Sir, I will not abuse the right which the Amendment gives me to say a few words. The Attorney General has charged the Opposition with having taken the Government by surprise; but I am surprised that the Government should have been taken by surprise. A Cabinet which consists of responsible Ministers of the Crown ought not to be taken by surprise when they are asked why they have abandoned what they admit to be an established head of a prerogative which has never been abandoned before. I venture to say that if the Bench of Bishops were to drop one of the 39 Articles, and then, when asked why they had done it, were to say, we would like to have time to consider before we give a reason, it would be rather an extraordinary situation. Primâ facie, Ministers of the Crown are the Trustees of the prerogative of the Crown, and when they come to the opinion that it is necessary to change a constitutional practice. one would suppose that they would first of all state to Parliament why they have done so; but when the Government are asked for their reasons they say they are taken by surprise. Having been asked, they have attempted various answers. I really have risen for the purpose of attempting to reconcile, as far as I can, the statements they have made in the interests of what I believe Theologians would call the harmony of the Gospels of the Treasury Bench. The view of the Chancellor of the Exchequer, one of the greatest authorities on the Treasury Bench, is that this is a thing which the Government are bound to do on this occasion, though they would not be bound to do it upon any occasion, nor even in a similar case. He says, "I rest upon the argument that we are not obliged to ask the assent of Parliament." I venture rather to demur to this, and to contend that there is some danger if this is done once that it may be done again, and that Parliament might claim that having been done once it should be done again. Then came into the field a very different knight from the Chancellor of the Exchequer—a dashing authority, the Secretary for Ireland. He said that they found the Treaty-making power of the Crown in a nebulous condition.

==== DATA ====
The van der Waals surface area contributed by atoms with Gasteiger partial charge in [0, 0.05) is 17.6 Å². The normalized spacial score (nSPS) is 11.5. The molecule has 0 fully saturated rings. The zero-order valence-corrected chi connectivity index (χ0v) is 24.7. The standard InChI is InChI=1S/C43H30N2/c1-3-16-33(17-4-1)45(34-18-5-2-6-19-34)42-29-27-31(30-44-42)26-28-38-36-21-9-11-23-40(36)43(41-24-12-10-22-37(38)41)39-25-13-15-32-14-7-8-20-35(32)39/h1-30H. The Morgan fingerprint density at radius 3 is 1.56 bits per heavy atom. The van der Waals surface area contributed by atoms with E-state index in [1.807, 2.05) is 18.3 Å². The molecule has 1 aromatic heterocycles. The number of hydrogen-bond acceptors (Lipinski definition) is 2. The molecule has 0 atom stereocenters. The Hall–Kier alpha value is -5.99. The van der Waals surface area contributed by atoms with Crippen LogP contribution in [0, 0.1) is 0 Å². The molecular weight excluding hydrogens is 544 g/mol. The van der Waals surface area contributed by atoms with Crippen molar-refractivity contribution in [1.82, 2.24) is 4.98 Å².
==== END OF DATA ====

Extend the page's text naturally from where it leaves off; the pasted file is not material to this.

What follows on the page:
Not the power of Treaty making, but the power of dealing with cessions of territory.